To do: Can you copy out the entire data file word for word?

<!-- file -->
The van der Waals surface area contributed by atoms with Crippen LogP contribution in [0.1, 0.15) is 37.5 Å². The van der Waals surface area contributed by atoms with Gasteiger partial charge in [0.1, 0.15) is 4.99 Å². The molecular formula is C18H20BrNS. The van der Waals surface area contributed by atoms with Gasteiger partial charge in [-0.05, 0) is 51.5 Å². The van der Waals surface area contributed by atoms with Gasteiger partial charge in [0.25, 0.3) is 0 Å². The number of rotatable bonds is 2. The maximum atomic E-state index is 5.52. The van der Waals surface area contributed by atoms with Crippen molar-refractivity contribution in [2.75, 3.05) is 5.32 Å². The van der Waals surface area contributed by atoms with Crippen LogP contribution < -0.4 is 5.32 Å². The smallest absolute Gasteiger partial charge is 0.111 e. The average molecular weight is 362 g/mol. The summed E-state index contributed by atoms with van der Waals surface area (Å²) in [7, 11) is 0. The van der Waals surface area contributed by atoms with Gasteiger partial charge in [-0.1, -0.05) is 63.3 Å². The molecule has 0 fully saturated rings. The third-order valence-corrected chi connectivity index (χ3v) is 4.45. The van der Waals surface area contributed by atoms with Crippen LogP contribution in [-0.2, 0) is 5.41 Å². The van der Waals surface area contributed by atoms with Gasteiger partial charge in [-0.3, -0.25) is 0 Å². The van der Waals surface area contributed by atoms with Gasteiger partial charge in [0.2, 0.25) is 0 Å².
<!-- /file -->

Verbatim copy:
The van der Waals surface area contributed by atoms with Crippen LogP contribution in [0.1, 0.15) is 37.5 Å². The van der Waals surface area contributed by atoms with Gasteiger partial charge in [0.1, 0.15) is 4.99 Å². The molecular formula is C18H20BrNS. The van der Waals surface area contributed by atoms with Gasteiger partial charge in [-0.05, 0) is 51.5 Å². The van der Waals surface area contributed by atoms with Gasteiger partial charge in [0.25, 0.3) is 0 Å². The number of rotatable bonds is 2. The maximum atomic E-state index is 5.52. The van der Waals surface area contributed by atoms with Crippen molar-refractivity contribution in [2.75, 3.05) is 5.32 Å². The van der Waals surface area contributed by atoms with Crippen LogP contribution < -0.4 is 5.32 Å². The smallest absolute Gasteiger partial charge is 0.111 e. The average molecular weight is 362 g/mol. The summed E-state index contributed by atoms with van der Waals surface area (Å²) in [7, 11) is 0. The van der Waals surface area contributed by atoms with Gasteiger partial charge in [-0.1, -0.05) is 63.3 Å². The molecule has 0 fully saturated rings. The third-order valence-corrected chi connectivity index (χ3v) is 4.45. The van der Waals surface area contributed by atoms with Crippen LogP contribution in [-0.2, 0) is 5.41 Å². The van der Waals surface area contributed by atoms with Gasteiger partial charge in [-0.3, -0.25) is 0 Å². The van der Waals surface area contributed by atoms with Gasteiger partial charge in [0.2, 0.25) is 0 Å².